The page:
Friday, December 25, 2009

Christmas Eve

Tonight's readings were Isaiah 9:2-7, Titus 2:11-14, and Luke 2:1-14 (sermon text).

There are three parts to Christ's birth: introduction (Rome's call), climax (birth), and epilogue (the angels' song). The dual purpose, depending on inflection: to accuse and to forgive us of our sin.

Jesus had an odd connection to Rome: a census at His conception and birth (born under the Law), answering appropriately to Caesar in His ministry (render unto Caesar...), and being put to death by Pontius Pilate. We put Him on the donkey to Bethlehem, our sin necessitating His coming. God, five hundred years previously, had told of His orchestration of Christ's census-undergoing.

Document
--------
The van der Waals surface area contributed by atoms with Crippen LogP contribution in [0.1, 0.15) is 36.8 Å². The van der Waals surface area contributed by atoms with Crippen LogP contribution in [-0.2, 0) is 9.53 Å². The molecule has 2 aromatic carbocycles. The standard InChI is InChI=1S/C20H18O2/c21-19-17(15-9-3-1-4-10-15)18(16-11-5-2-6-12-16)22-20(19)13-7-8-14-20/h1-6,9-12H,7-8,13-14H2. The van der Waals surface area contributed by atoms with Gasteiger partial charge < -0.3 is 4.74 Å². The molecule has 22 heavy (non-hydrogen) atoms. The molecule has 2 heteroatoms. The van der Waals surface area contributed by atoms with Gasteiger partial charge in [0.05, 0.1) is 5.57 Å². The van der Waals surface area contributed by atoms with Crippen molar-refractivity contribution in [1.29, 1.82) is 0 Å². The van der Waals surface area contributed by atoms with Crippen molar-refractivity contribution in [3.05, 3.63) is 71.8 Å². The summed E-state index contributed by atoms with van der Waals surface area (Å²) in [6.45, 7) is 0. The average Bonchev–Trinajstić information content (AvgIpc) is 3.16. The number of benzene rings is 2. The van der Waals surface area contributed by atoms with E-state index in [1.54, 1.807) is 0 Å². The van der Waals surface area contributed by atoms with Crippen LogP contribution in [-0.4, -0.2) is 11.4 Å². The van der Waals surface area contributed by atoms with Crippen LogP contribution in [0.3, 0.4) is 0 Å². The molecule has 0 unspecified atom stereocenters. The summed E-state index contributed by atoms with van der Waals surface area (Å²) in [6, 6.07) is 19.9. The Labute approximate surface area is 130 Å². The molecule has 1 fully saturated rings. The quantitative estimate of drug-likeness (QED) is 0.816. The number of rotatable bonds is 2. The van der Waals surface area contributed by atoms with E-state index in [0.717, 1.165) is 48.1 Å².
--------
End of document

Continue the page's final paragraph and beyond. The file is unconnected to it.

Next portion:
He was born. Swaddled. Placed in a manger - not a crib - for our sin and for our forgiveness (His passive obedience). A nondescript birth is the climax of this story - how anticlimactic is that? There was no fanfare for Him...yet. Similarly, the Spirit works quietly in our hearts.

Then the angels sang a fanfare - to shepherds, not to Caesar. Why this audience? All God's plan. The glory of God shone, causing inevitable fear (accusation of sin to sinners who cannot abide His glory) as it will on the Last Day, showing all our sin. But the angel said, "Fear not!" Here is the Gospel for everybody! Give up guilt because God's Son has taken it upon Himself (forgiveness of sins). This Savior was born, innocuously, yet bearing all of God's blessings in His wake! Do not reject Him.

Soli Deo gloria.

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